Heralding the festivities is the launch of
Constructed between June 10, 1910 and July 23, 1911, the Grinnell sits on a triangular plot of land in Washington Heights where the family of George Blake Grinnell once pastured a few cows when the surrounding area was known as Audubon Park. “The Park,” a bucolic suburb that grew out of John James Audubon’s farm Minnie’s Land, remained suburban into the 20th Century, but became prime property for real estate development when the subway opened at 157th Street in November 1904. Six years later, when the extended Riverside Drive opened, its path crossing Audubon Park, the Grinnell heirs, led by eldest son George Bird Grinnell, sold their property. Developers quickly snapped it up and between 1909 and 1911 erected a group of Beaux Arts apartment houses. Noting the effects of rapid transit, newspaper commentators dubbed the two-year period Audubon Park’s “rapid transformation.”
Like neighboring apartment buildings, the Grinnell lured the prosperous middle-class uptown with amenities such as uniformed staff, spacious apartments “adapted to those accustomed to private houses,” enameled woodwork and paneled dining rooms, and proximity to the subway (“only 200 feet”) – all at prices “30% less than the Middle West Side.” Built around an airy courtyard, The Grinnell remained a fashionable building through the Great Depression, usually fully occupied. In the late 1940s, the Evangelist Daddy Grace bought the Grinnell, considering it and the Eldorado on Central Park West the prime properties in his real estate portfolio. Both were part of his estate when he died in 1960. Although Daddy Grace reputedly refused to integrate his properties, the actress, playwright, and author Alice Childress lived at the Grinnell from the 1950s into the 1970s, though in the ‘50s, she was certainly an exception, rather than the rule.
During the 1970s, the Grinnell suffered landlord neglect as did many apartment buildings in Manhattan. Grinnell tenants organized and demanded better services, eventually resorting to a rent strike to force the owner into providing basic amenities such as heat and hot water. When the landlord abandoned the Grinnell, owing large tax and utility bills, the residents began the arduous process of assuming management of the building, eventually buying it from New York City in 1982. The resulting co-op became The Grinnell, HDFC (Housing Development Finance Corporation).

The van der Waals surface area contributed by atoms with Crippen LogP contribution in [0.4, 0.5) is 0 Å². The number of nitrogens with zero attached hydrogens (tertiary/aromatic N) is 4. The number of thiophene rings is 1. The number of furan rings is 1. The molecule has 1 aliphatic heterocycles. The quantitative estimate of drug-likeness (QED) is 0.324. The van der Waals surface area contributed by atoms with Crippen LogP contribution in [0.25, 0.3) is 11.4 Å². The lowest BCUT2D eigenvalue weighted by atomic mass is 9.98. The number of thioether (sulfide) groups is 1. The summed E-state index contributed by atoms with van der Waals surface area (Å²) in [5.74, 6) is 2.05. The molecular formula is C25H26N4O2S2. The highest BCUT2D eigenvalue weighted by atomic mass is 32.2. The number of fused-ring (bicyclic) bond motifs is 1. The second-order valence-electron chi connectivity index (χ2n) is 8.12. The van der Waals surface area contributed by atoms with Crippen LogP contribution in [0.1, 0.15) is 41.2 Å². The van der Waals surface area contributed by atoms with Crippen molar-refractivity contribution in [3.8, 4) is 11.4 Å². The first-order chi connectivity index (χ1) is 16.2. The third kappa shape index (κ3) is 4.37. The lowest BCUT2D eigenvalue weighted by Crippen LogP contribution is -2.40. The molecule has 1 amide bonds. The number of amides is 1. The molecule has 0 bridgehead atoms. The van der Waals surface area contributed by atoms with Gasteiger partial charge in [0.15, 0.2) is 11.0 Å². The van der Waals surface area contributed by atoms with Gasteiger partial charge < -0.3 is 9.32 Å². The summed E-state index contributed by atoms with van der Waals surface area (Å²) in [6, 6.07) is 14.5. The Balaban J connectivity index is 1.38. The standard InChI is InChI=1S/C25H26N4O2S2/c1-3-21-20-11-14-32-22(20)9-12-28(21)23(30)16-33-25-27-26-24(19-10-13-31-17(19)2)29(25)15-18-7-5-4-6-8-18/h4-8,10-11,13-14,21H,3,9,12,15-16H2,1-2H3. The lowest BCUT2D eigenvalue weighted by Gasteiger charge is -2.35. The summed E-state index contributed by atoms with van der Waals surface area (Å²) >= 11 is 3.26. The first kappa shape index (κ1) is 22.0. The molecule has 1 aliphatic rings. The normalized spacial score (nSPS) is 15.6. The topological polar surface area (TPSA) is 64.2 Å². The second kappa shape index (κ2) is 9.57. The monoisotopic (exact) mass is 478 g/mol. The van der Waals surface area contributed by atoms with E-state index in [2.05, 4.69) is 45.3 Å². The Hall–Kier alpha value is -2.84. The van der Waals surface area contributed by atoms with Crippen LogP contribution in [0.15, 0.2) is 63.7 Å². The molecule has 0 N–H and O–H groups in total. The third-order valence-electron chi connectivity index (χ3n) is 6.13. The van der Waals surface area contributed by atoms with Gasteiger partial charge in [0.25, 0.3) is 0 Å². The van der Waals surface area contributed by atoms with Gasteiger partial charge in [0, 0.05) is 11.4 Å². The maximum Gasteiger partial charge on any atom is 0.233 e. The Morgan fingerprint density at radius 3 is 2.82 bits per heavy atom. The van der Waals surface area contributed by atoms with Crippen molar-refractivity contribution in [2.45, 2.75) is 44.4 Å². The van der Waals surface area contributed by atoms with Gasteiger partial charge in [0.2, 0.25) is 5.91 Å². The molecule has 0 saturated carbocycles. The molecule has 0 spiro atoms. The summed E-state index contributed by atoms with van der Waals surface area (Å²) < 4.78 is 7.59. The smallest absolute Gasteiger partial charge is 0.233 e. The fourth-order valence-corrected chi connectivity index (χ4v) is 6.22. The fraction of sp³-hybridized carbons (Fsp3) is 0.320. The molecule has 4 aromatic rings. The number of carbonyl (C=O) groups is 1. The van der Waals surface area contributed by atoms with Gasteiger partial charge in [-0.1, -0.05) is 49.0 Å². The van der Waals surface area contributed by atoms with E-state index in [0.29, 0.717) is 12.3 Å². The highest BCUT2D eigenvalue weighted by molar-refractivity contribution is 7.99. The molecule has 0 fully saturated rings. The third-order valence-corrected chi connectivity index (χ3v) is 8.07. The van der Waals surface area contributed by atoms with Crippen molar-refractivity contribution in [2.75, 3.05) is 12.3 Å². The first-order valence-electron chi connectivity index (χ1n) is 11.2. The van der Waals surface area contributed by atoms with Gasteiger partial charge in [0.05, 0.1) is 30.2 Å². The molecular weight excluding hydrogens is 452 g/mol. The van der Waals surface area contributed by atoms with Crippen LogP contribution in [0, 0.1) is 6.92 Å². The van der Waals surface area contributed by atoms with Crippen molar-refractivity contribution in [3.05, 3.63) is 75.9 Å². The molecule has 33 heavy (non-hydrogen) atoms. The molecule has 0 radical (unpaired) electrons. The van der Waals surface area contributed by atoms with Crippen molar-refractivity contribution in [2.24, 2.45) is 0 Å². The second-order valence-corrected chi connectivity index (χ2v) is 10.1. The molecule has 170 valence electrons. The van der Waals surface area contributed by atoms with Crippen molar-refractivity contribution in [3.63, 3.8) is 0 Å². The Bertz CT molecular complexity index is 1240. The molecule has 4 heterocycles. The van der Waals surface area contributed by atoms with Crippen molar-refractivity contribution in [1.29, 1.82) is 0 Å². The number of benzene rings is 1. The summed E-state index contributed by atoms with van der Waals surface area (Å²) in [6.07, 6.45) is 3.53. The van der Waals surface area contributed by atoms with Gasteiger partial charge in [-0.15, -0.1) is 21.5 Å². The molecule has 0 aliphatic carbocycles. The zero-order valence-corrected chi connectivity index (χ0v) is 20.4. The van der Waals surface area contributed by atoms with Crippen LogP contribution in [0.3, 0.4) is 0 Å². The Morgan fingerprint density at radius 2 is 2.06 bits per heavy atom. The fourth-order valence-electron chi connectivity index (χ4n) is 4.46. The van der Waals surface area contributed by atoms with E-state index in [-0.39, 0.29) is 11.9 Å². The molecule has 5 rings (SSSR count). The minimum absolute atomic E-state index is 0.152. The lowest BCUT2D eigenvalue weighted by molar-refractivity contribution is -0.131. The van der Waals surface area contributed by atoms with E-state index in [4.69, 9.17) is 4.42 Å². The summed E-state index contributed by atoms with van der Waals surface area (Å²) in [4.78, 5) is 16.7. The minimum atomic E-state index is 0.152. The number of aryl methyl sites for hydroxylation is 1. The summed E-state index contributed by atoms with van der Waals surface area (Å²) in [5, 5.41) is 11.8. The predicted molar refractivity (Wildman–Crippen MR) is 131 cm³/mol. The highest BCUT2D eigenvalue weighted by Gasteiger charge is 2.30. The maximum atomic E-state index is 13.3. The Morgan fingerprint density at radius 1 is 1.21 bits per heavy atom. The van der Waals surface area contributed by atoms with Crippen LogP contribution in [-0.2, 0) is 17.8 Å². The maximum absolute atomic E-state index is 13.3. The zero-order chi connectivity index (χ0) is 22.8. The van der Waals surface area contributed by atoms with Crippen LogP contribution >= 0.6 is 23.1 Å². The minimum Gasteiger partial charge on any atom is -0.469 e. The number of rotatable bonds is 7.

During the ensuing three decades, determined boards of directors and dedicated residents revived what was virtually a dead building, replacing and upgrading building systems and restoring common areas to their original beauty. Individual co-op shareholders have restored their apartments, improving their personal investments as well as the co-op’s financial health.
The centennial events will celebrate these achievements as well as the diversity of the Grinnell’s population. From a homogenous population at the beginning of the 20th Century, the Grinnell has progressed to a multi-cultural, multi-ethnic population mirroring the city around it.
A theme running through the centennial celebration is the Grinnell’s place in its community. Grinnell residents actively supported the Audubon Park Historic District effort and are the first private participants in the Heritage Rose District of New York City, a project sponsored by Borough President Scott Stringer’s office. During the centennial year, the Grinnell garden committee will increase its heritage rose collection to thirty bushes, all of them fully visible to the neighborhood, and will dedicate its Heritage Rose Garden in June 2011. An exhibition in September 2010, “The Ground beneath Our Feet,” will trace the close ties between the Grinnell and land surrounding it. A photo competition and exhibition in February 2011 will focus on the Grinnell’s neighbors- submissions must be views of the neighborhood as seen from the Grinnell’s windows. All events, including the Grinnell’s birthday party on October 17, 2010, will be open to the public.